Confession vs Admission with definition and table
We explain the difference between confession and admission with a table. When it comes to the law of evidence, knowing the difference between confession and admission is essential, as they have varying degrees of importance when presented as evidence.
Confession vs Admission
The difference between confession and admission is that confession refers to a voluntary statement made by the person who has been accused of committing a crime. It is a direct acknowledgment of guilt on the part of the accused. On the other hand, admission, although it is also a voluntary statement, is simply the recognition that a particular fact is true.
It can be done by any of the interested parties. The concept has also been defined in section 17 of the Indian Evidence Act of 1872.
Comparison table between confession and admission (in tabular form)
Admission parameter to the comparison confession
|Definition||A voluntary declaration by the accused is a direct acknowledgment of his guilt.||Acknowledgment of a fact in question or a relevant fact|
|Made by||Accused||Any part of the process or its agent or even by a third party|
|Proceedings||Offender||Both civil and criminal|
|Proof grade||Conclusive||Substantial evidence but not conclusive evidence|
|Retractability||Can retract||Can’t retract|
What is confession?
When the defendant in a case directly acknowledges his guilt, that statement is called a confession.
This is based on the premise that no one will falsely admit to being guilty of a crime. A confession can also be retracted later.
A confession must be a direct statement and not a mere inference from the words of the accused. It must be done voluntarily and without any kind of coercion.
While a conviction cannot be based solely on a confession, it can be used to corroborate other evidence.
The Indian Evidence Act, of 1872 does not define confession but sets out certain conditions that must be met for a confession to be accepted as evidence and also explains the circumstances under which a confession will be relevant.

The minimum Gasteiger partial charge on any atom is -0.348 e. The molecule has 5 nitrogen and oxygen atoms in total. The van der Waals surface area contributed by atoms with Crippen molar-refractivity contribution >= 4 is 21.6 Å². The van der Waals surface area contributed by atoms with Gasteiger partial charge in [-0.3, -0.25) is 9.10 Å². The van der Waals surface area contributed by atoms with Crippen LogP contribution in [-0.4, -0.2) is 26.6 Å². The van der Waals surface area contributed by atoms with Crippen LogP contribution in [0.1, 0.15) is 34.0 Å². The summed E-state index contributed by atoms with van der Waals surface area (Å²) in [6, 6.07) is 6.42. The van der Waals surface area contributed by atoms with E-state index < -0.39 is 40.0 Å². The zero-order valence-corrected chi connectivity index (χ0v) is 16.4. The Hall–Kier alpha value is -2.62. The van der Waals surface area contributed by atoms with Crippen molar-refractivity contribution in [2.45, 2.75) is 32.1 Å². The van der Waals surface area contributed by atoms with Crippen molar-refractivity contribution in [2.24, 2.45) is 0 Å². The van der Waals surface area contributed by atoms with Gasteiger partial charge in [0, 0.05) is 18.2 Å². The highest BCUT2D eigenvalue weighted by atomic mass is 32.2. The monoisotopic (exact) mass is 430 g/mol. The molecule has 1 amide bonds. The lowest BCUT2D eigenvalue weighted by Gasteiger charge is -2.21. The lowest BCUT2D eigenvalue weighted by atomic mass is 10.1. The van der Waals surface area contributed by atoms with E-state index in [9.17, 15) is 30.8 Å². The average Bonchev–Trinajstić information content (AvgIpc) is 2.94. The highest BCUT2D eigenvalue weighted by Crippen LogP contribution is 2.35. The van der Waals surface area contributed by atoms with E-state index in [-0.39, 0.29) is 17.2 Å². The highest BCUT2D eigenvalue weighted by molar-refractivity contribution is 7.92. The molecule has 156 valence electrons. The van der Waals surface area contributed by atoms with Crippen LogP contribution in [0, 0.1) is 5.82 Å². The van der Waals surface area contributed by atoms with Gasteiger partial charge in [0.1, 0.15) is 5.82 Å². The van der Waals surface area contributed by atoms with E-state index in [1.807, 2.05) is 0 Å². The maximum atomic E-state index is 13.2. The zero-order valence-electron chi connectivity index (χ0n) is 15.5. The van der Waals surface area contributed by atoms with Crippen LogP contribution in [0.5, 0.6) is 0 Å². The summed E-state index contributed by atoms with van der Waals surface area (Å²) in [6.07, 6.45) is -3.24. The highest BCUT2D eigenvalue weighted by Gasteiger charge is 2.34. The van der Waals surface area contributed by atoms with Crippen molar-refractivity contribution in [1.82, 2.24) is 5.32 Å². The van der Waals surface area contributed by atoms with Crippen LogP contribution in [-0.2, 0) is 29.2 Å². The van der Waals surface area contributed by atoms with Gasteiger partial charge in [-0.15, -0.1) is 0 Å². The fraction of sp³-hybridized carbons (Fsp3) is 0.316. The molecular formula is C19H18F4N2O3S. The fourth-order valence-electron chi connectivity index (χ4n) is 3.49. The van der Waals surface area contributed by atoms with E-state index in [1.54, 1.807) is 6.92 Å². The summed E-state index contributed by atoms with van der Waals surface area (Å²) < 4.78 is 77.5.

Under article 24, the law establishes that a confession will be relevant only if it is not made under any threat or incentive from the authorities.
In accordance with this principle, article 25 establishes that if the confession is made to the police while the accused is in their custody, it will not be relevant.
However, a confession made to the police can be accepted if it is made in front of a magistrate, as the presence of the magistrate will ensure the safety of the accused.
This has been established in Section 26 of the law.
Similarly, if a confession is made while in the custody of a police officer that leads to proof of a fact, article 27 allows that confession to the extent that it relates to the proven fact to be presumed as true.
Section 28 also allows a confession made in police custody to be considered relevant if the court finds that all forces that could threaten, induce or make promises have been removed.
Even if the accused made the confession because he was promised secrecy or when he was drunk or dressed without knowing that the police could hear him speak, it will be considered relevant as established by article 29.